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Governors from California to New York are proposing tax cuts, rebates and other forms of relief to drivers paying more than $4 a gallon to fill their gasoline tanks amid Russia’s war with Ukraine.
New York Gov. Kathy Hochul is considering relaxing the state’s levy on gasoline sales, while California’s Gavin Newsom has proposed a tax rebate. Meanwhile, six governors — from Michigan, Colorado, Wisconsin, Minnesota, New Mexico and Pennsylvania — jointly urged Congress to suspend the federal 18.4-cents-per-gallon gas tax until the end of 2022.
The average price for a gallon of regular gasoline has surged to a record of $4.25 as of March 8, up 59 cents in just a week, according to AAA. In California, where drivers pay some of the highest prices at the pump in the nation, the average has jumped to $5.57. That means filling up could cost as much as $100 or more for Americans already paying higher prices on household products such as food and cleaning supplies.
“Money saved at the pump translates into dollars back in consumers’ pockets for groceries, child care, rent and more,” the six Democratic governors wrote in a letter to congressional leaders.
Crude prices surged to more than $130 a barrel March 8, closing at the highest since 2008, after the U.S. and the U.K. said they will ban Russian oil imports as President Vladimir Putin continues with his invasion of Ukraine.
In New York, where drivers are paying an average of $4.43 a gallon, Hochul said prices could reach $6. She said she has been speaking with the state Division of Budget about the state’s gasoline tax, which is about 48 cents.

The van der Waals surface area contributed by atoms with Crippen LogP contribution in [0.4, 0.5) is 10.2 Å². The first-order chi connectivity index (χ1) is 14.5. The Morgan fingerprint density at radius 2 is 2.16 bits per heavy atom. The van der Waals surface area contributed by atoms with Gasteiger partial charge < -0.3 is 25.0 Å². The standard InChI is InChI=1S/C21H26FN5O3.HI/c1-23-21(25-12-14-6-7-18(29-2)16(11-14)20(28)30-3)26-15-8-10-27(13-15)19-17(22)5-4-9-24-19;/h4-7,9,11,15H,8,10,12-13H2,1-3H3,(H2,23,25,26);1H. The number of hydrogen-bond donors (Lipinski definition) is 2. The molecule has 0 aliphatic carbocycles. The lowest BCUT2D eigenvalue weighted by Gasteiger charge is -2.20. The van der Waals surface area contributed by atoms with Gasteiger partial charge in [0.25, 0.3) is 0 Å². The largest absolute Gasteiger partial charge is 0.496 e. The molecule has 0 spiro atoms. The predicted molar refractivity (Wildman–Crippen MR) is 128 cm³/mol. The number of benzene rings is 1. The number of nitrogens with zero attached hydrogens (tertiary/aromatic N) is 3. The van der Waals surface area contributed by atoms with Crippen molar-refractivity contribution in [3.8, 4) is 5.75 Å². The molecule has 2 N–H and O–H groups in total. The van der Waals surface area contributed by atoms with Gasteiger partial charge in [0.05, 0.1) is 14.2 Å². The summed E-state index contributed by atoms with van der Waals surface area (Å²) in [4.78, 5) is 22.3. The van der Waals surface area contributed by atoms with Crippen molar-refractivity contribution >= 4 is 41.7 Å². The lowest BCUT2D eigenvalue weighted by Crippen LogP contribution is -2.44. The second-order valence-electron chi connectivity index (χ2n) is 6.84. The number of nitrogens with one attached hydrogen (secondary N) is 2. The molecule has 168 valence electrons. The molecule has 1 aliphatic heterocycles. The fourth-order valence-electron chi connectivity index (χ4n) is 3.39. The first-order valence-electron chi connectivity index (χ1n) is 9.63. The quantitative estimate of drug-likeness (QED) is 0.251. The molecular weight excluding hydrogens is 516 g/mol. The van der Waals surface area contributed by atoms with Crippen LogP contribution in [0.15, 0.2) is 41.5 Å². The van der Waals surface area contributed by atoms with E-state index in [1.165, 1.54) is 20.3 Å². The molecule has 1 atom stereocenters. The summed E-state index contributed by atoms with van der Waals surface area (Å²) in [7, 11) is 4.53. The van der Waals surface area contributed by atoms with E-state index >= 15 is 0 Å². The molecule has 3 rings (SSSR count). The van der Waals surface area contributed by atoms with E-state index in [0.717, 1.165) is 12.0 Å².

“I’m being very thoughtful about this,” Hochul said at an event March 8. “We can cut it, but if it’s going to be absorbed in the increases anyhow, then all we’ve done is hurt another part of our budget that we’re going to have to backfill money to make sure that we have it for roads and bridges and other important stuff.”
New Jersey Gov. Phil Murphy, meanwhile, cautioned that the state can do “not a lot” to bring down gasoline prices.
“We have a gas tax that’s set every August — this August it went down over 8 cents. It’s subject to a formula,” the governor said on CNBC’s “Squawk Box” on March 7. “At the federal level I like the idea of a gas tax holiday, at least for a period of time.”
Even if both federal and state taxes are eased, many consumers will be paying more. The average U.S. increase in the past week is more than the total of state and federal taxes on gasoline. Drivers paid an average 49 cents of state and federal taxes for every gallon of gasoline as of July 1, according to the U.S. Energy Information Administration.
“I don’t think there is much states can do to provide relief or should do. The fact is that oil is very expensive right now,” Severin Borenstein, a professor at the University of California, Berkeley, said in a phone interview. “Protecting consumers from high oil prices has a long history of failure, going back to the ’70s, and so what they can do is try to help the low-income people in their states not just with high gas prices but with all the other things that have gotten expensive.”
That isn’t stopping officials from trying to help.